I wrote this piece on European’s Quantative Easing Programme for the Irish Times Business Section on 9th February last.
What happens to the tech sector when central banks print vast sums of money ?
Every month from November 2008 until this month, the US Federal Reserve has been generating substantial sums of electronic cash during its various “Quantative Easing” programmes. The central bank’s hoard of assets rose from a base of about US$750 billion, to about $4,500 billion today. Janet Yellen, the head of the Reserve, confirmed last October that the central bank would conclude the current purchase programme this month.
Where did these enormous sums of money end up ? The Federal Reserve purchased assets – bonds and mortgage backed securities – from the main US trading banks, in turn swelling their internal resources in a struggling economy. In theory the banks would then invest in new assets to replace those they had sold to the Reserve, make new loans, and thus pump new money into commercial ventures.
When a central bank buys up bonds and debt from the banks in this way, interest rates stay low. Thus to make money, banks seek riskier investments with higher returns. One consequence is that stocks and shares become attractive. And thus unsurprisingly, major stock indices such as the Dow Jones and S&P have now gained between 150 per cent and 200 per cent since their market bottoms of March 2009.
Venture capital funds have benefitted too, although perhaps not as much as during the dotcom boom. In 2013, some $29.5 billion was invested in just over 4,000 deals across the US. By contrast, in 2000, just before the dotcom crash, about $105 billion was invested in over 8,000 deals. Furthermore, the number of new companies coming to the stock markets (IPOs) has been relatively modest as compared to the dotcom era. Instead, the tech sector has experienced a consolidation of investments, with a relatively small number of privately held companies achieving extraordinary valuations (for example Uber at $41 billion; and each of AirBnB, Dropbox and SnapChat at $10 billion).
Since the Federal Reserve has now throttled back its activity, there is some nervousness that US interest rates may start to rise again. If they do so, there is likely to be a correction to the stock markets as investors move away from the markets and back into lower risk bonds having reasonable returns. Nevertheless, the USA now has a national debt of over $18,000 billion and if US interest rates were to rise signficantly without a proportional growth in economic activity, then the cost of servicing that debt might become a major burden on the economy. Thus, the Federal Reserve will continue to watch interest rates with concern.
Just as the Federal Reserve has turned off the tap, the European Central Bank has decided to turn it on. On January 22nd, ECB President Mario Draghi announced a programme to purchase €1,100 billion ($1,300 billion) of European government bonds, to try and stimuate the continent’s economies. One immediate impact was to place further downward pressure on the euro exchange rate, since significantly more euro will go into circulation. The subsequent election of the Syriza party in Greece just three days later has distracted many commentators (not least here in Ireland) from the ECB’s announcement, even though the ECB’s move is likely to be considerably more impactful.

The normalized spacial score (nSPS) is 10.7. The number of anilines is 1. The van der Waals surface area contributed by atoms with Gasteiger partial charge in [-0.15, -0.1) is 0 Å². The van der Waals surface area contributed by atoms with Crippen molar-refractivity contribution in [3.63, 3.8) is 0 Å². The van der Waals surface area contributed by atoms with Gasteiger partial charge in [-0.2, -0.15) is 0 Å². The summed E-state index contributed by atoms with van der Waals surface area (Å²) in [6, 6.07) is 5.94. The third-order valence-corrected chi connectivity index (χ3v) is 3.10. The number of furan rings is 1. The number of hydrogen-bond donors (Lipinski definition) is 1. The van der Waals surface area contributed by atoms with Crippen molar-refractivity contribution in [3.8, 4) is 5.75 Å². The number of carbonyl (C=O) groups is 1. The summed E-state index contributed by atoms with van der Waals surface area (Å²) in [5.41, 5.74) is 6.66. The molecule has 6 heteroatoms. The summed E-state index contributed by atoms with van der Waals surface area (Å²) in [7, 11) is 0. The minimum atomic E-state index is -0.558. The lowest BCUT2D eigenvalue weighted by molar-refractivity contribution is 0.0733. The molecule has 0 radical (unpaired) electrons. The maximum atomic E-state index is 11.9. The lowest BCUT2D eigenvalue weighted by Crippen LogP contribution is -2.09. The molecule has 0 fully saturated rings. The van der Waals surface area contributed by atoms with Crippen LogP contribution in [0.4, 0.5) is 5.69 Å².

What consequences might the ECB move have on the Irish tech sector? The US multinationals here should benefit from the falling euro and hence lower costs (in US dollar terms) from their Irish operations. This in turn will likely further stimulate the tech sector labour market in Ireland, as non-euro zone firms seek to place more of their activities here. If so, indigenous firms will find it even harder to find and retain staff. Pay rates will probably rise as the labour pool tightens further, putting further pressure on weakly capitalised firms. Exports to outside of the euro zone (and to the US and UK in particular) should rise as euro-priced products and services become cheaper in US dollar and sterling terms. On the flip side, indigenous firms wishing to establish and run subsidaries in the US and UK to service their customers there will find their costs of doing so rising significantly in euro terms.
How about the availability of risk capital? In principle, venture capital firms operating in Europe should find raising new funds easier, particularly if there is a reasonable track record of successful investment. More capital will be in circulation, euro zone interest rates are likely to stay low, and investors will seek higher returns than the paltry rates available for bonds and debt. Larger European firms may also find it easier to raise capital, both on European stock markets and the debt markets. In turn this may accelerate mergers and acquisitions activity, leading to more numerous exits of smaller firms and start-ups.
The ECB decision is itself high risk, not least because of the consequences of a lower euro exchange rate on non-euro economies. If a weak euro and stronger dollar were to put US multinationals under pressure in a still struggling US economy, would the Federal Reserve reconsider quantative easing ? Might we even be heading for a macabre race to the bottom of major global currencies ?